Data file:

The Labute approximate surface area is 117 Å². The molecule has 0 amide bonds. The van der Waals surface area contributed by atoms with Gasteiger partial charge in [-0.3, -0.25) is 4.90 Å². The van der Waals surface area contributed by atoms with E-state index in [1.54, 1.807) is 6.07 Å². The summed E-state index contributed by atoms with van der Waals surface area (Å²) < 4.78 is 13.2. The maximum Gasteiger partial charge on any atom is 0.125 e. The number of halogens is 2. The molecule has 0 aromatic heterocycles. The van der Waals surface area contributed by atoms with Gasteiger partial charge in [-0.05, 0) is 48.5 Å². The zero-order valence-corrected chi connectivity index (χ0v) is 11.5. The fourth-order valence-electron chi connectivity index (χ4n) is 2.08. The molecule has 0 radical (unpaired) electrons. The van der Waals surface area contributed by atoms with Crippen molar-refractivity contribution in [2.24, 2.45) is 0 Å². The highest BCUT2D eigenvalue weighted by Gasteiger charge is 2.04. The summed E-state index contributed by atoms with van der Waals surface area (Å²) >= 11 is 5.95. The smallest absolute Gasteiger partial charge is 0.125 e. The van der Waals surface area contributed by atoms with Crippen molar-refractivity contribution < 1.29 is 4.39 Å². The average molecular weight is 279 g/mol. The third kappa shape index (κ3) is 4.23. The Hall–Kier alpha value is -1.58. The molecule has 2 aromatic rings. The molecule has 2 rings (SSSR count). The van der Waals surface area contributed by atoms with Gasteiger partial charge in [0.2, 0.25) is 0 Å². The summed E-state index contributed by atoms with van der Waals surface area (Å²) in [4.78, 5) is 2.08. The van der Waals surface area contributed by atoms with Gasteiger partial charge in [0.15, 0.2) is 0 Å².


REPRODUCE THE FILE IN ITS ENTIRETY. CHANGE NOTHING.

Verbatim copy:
The Labute approximate surface area is 117 Å². The molecule has 0 amide bonds. The van der Waals surface area contributed by atoms with Gasteiger partial charge in [-0.3, -0.25) is 4.90 Å². The van der Waals surface area contributed by atoms with E-state index in [1.54, 1.807) is 6.07 Å². The summed E-state index contributed by atoms with van der Waals surface area (Å²) < 4.78 is 13.2. The maximum Gasteiger partial charge on any atom is 0.125 e. The number of halogens is 2. The molecule has 0 aromatic heterocycles. The van der Waals surface area contributed by atoms with Gasteiger partial charge in [-0.05, 0) is 48.5 Å². The zero-order valence-corrected chi connectivity index (χ0v) is 11.5. The fourth-order valence-electron chi connectivity index (χ4n) is 2.08. The molecule has 0 radical (unpaired) electrons. The van der Waals surface area contributed by atoms with Crippen molar-refractivity contribution in [2.24, 2.45) is 0 Å². The highest BCUT2D eigenvalue weighted by Gasteiger charge is 2.04. The summed E-state index contributed by atoms with van der Waals surface area (Å²) >= 11 is 5.95. The smallest absolute Gasteiger partial charge is 0.125 e. The van der Waals surface area contributed by atoms with Crippen molar-refractivity contribution < 1.29 is 4.39 Å². The average molecular weight is 279 g/mol. The third kappa shape index (κ3) is 4.23. The Hall–Kier alpha value is -1.58. The molecule has 2 aromatic rings. The molecule has 2 rings (SSSR count). The van der Waals surface area contributed by atoms with Gasteiger partial charge in [0.2, 0.25) is 0 Å². The summed E-state index contributed by atoms with van der Waals surface area (Å²) in [4.78, 5) is 2.08. The van der Waals surface area contributed by atoms with Gasteiger partial charge in [0.15, 0.2) is 0 Å².